Home' The Murray Pioneer : July 29th 2014 Contents “THE MURRAY PIONEER” www.murraypioneer.com.au Tuesday, July 29, 2014 - 7
Just think of the possibilities...
SEE IN STORE TODAY
By ALEXANDRA LOKAN
Funding for road safety
improvements should come before
any speed limit reduction on local
roads, according to a local MP.
The State Government is currently
reviewing a report into reducing speed
limits from 110km/h to 100km/h on roads
across South Australia, including Book-
purnong, Stanitzki and Kingston roads in
Last week, a Department of Plan-
ning, Transport and Infrastructure (DPTI)
spokesperson told The Murray Pioneer
that the report was currently before Road
Safety Minister Tony Piccolo.
The spokesperson said Mr Piccolo
hoped to meet with local councils in com-
ing months before making a decision on
the 10km/h cuts.
Member for Chaffey Tim Whetstone
said councils had so far spoken against the
“The feedback the minister has
received from local councils is over-
whelmingly opposed to reducing speed
limits on the proposed roads,” he said.
“The State Government’s findings from
its review must be released to the public to
show the minister has taken the commu-
nity’s concerns on board when considering
the proposed reductions.
“Before the State Government looks
at a blanket approach of reducing speed
limits, it must understand how this would
increase the risk in such areas as driver
Mr Whetstone said he would prefer to
see physical changes to local roads before
a speed limit reduction.
“What I would like to see is much-
needed funding committed to repairing
and upgrading our roads in the Riverland
and Mallee to make them safer to drive
on,” he said. “A number of roads in the
Riverland and Mallee roads need shoulder
sealing, more overtaking lanes, removal of
roadside hazards such as vegetation and
general surface repair, which should be the
first port of call in increasing road safety
in the region.”
A cult 1984 film
featuring a town that bans
dancing is the subject of a
local high school’s 2014
For the first time, Loxton
High will perform an adapted
version of Footloose at the Lox-
ton Community Theatre next
The stage version will fea-
ture a collection of songs used
in the 1984 film, six of which
made it into the top 40 charts.
These include number one
hit Footloose, Let’s Hear it for
the Boy and the ballad Almost
“For the Loxton High School
stage interpretation the action
has been set in the 1950s and
features a colourful array of
fashion from this era,” a spokes-
person said. “The cast of Foot-
loose is composed of 50 com-
mitted students, who have been
rehearsing every Friday evening
“Added to this, the principal
cast members have also been
rehearsing Sunday afternoons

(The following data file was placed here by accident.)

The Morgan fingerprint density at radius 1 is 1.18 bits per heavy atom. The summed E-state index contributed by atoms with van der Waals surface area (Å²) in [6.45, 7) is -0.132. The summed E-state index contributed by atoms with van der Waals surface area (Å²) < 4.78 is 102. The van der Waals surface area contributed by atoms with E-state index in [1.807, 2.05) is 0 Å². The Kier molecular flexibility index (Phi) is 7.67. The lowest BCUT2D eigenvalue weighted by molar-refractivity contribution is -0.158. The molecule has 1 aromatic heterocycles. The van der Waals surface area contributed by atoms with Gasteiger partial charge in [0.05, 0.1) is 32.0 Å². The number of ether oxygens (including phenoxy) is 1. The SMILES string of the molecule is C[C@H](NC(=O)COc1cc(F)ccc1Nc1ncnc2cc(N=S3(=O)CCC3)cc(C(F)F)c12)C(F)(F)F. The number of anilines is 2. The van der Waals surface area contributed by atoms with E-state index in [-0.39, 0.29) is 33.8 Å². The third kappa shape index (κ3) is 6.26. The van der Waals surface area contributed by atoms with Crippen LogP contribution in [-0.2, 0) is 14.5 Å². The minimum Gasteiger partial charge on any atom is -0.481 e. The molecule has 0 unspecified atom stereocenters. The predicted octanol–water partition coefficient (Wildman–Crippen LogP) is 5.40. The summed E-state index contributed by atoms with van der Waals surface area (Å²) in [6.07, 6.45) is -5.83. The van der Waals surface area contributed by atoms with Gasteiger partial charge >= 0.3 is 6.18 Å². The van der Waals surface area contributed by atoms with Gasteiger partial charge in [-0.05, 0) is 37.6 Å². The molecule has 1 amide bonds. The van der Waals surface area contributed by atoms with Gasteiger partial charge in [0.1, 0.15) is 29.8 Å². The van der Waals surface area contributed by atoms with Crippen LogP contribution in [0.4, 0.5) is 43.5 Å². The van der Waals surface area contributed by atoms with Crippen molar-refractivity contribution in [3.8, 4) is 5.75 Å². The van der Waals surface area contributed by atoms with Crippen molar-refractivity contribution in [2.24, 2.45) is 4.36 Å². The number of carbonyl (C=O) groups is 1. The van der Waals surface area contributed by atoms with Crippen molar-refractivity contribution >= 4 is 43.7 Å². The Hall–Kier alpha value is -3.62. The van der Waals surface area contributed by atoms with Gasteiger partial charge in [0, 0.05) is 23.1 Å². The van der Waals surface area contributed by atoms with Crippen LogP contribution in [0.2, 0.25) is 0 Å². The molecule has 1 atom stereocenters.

to develop their characters and
practise their lines.
“The cast is well supported
by the extensive student-based
backstage crew and commit-
ted staff who manage the sets,
lighting, sound, hair and make-
up, front of house and other
areas; bringing the total number
of students involved in the pro-
duction close to 100.”
The director of Footloose is
Claire Dalzell, who has previ-
ously directed The Wiz (2010)
and The Sound of Music (2012)
for Loxton High School.
Jane Trower, a long-serving
member of the production team,
returns to the role of music
director for the 2014 produc-
Footloose will be performed
at the Loxton Community Thea-
tre from Thursday, August 21,
to Saturday, August 23.
Students tackle cult 1984 musical
The poster for Loxton High School’s 2014 musical production Footloose was officially launched at rehearsal on Friday night. Pictured
with the poster (printed by Irving Design & Print) are cast members Shaylee Coombe, Christian Hansen, Jacob Taylor, Imogen
Greenhill Galeo and Joshua Vivian. Tickets (available from Totally Exposed, Loxton) go on sale from Thursday (July 31).
Set in rural USA, Footloose is the tale of a town that
has banned dancing after a tragic accident – years before
claimed the lives of some local youth returning from a
Ren, who has just moved to the town of Bomont from
Chicago, struggles to contain his urge to express himself
through dance and finds himself at odds with many of the
adults in this town as a result.
Footloose is the story of how Ren and the young people
of Bomont struggle to have their voice heard and their need
to feel trusted.
It features romance, emotion, humour, toe-tapping cho-
rus dance numbers and hit songs.
Umm...what’s a Footloose?
Waikerie’s KESAB judging next week
KESAB judges will assess
Waikerie as an entrant in the
program next week.
Judges will assess the town across
categories including waste prevention,
and community engagement on Mon-
day, August 11 from 12 noon.
The Waikerie Waste Transfer Sta-
tion will be open for free dumping
of domestic refuse and garden waste
from 12.30pm to 4.30pm on Sunday,
August 10. All loads should be sepa-
rated into paper and cardboard, glass,
tin and aluminium cans, plastics,
metal and green waste.
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